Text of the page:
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3 ways cable companies may try to ruin Apple’s TV streaming service

Published Mar 18th, 2015 9:58AM EDT
Apple TV Vs. Comcast Time Warner Cable

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Apple’s online TV streaming service may be a shot across the bow of cable companies, but you shouldn’t expect the cable giants to take this threat lying down. CNBC says that Apple will be directly targeting cord cutters with its new TV service this fall, but it correctly notes that cable providers have a lot of tricks up their sleeves to slow down Apple and every other potential online TV streaming service. Below we’ve outlined the three biggest ones and rated how likely cable companies are to get away with them.

FROM EARLIER: Apple’s online TV service looks like a giant middle finger to Comcast

First, cable companies will try to limit Apple’s ability to score exclusive content. As Netflix has shown, over-the-top video providers can deliver killer content that will draw in new subscribers. House of Cards, Orange is the New Black and Unbreakable Kimmy Schmidt have all been critical hits for Netflix and have shown that you don’t need a pricey cable subscription to watch great shows.

CNBC writes that “cable companies and content providers are likely to seek agreements that keep Apple from having many exclusive or preferred rights to content, for fear of handing control of their customer relationships to Cupertino.” While this wouldn’t stop Apple’s TV service from being a success, it would at least eliminate the danger that cable companies could face an even more dangerous rival for original shows than Netflix.

In all, it’s very likely cable companies will succeed in pulling this off.

Second, cable companies can try to slap users with data caps. This is something that Comcast and Time Warner Cable have been trying to figure out for a while now, i.e., how to make people accept a data cap system that they absolutely despise.

People hate having data caps on their mobile phones but they’re really, really going to hate having data caps on their home Internet services. No one wants to sit down to watch House of Cards and then receive a warning on their screen that they’re about to get slammed with a $20 fine if they finish the next episode.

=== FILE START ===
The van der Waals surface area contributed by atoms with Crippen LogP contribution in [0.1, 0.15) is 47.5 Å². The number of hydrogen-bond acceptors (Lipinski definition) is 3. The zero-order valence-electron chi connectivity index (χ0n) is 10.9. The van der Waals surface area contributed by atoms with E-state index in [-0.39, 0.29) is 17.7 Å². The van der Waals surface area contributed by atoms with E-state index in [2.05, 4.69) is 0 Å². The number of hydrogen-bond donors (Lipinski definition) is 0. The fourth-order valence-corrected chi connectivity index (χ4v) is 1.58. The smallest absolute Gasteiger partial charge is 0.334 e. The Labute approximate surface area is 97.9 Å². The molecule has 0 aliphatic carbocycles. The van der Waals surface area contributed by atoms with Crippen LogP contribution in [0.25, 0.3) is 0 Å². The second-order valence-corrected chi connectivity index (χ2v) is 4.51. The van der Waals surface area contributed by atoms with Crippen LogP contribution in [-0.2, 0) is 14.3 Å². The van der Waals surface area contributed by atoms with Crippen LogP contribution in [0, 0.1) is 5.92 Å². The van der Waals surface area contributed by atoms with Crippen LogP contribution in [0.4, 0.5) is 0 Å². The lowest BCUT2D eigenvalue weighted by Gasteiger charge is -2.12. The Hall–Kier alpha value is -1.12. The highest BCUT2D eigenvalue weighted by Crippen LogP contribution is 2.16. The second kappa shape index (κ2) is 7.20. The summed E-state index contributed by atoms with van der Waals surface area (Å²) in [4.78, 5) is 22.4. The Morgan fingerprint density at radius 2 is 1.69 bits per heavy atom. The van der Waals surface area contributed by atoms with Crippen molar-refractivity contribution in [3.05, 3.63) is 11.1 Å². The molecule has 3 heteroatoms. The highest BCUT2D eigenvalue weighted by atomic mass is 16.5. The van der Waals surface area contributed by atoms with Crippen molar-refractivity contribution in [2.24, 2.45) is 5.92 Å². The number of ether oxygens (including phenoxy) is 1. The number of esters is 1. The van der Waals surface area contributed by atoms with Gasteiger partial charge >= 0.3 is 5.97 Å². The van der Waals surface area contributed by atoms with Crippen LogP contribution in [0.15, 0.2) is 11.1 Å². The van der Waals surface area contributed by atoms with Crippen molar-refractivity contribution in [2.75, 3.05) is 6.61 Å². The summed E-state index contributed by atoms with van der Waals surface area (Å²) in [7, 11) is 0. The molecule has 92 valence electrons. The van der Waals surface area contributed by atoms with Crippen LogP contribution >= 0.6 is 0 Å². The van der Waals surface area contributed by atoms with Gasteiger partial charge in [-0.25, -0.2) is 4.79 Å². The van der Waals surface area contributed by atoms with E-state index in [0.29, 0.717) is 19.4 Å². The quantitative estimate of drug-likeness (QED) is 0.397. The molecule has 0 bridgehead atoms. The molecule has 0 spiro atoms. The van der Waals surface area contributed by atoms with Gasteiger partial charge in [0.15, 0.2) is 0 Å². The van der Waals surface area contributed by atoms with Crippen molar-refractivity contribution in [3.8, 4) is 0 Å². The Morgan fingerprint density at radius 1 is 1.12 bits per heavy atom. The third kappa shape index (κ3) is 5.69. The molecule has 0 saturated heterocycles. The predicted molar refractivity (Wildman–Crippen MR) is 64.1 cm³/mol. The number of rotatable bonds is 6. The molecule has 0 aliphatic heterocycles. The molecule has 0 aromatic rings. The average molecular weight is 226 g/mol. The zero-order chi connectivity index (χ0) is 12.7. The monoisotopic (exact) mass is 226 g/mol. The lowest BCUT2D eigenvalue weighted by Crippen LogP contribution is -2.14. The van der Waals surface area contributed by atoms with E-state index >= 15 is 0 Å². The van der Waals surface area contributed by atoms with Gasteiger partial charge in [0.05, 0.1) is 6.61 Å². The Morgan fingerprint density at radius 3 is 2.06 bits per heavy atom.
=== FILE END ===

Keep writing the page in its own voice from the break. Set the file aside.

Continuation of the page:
That said, cable companies love the idea of data caps for two reasons. One, they want to be able to charge you extra fees. Two, they want to be able to charge content providers money so they can “sponsor” their data to make sure it doesn’t count against the cap. Either way, it’s a shakedown that is too good for most cable companies to resist.

All the same, the backlash against these caps would be so strong that we find it unlikely that cable companies would try it on a mass scale.

Finally: When all else fails, raise prices. Even if you kill off your cable TV subscription completely, there’s a very good chance that you still rely on your cable company for broadband access. And because cable companies have such little competition in the home broadband market, they’ll be able to get away with jacking up broadband prices if too many people cut the cord.

The reason this will likely work is because cable companies have been conditioning consumers for years to expect their monthly cable prices to go up. A major study from the Federal Communications Commission last year found that basic cable prices increased by 6.5% throughout 2012 while expanded basic cable prices rose by 5.1% over the same period. In contrast, the general rate of inflation as measured by the Consumer Price Index throughout 2012 was just 1.6%, meaning that basic cable prices rose at more than four times the rate of inflation in 2012 while expanded basic cable prices rose by more than three times the rate of inflation.

Because consumers expect they’ll always be paying more to their cable providers, we find it impossible to believe that broadband prices won’t get jacked up as cord cutting catches on.

Brad Reed
Brad Reed Staff Writer

Brad Reed has written about technology for over eight years at and Network World. Prior to that, he wrote freelance stories for political publications such as AlterNet and the American Prospect. He has a Master's Degree in Business and Economics Journalism from Boston University.


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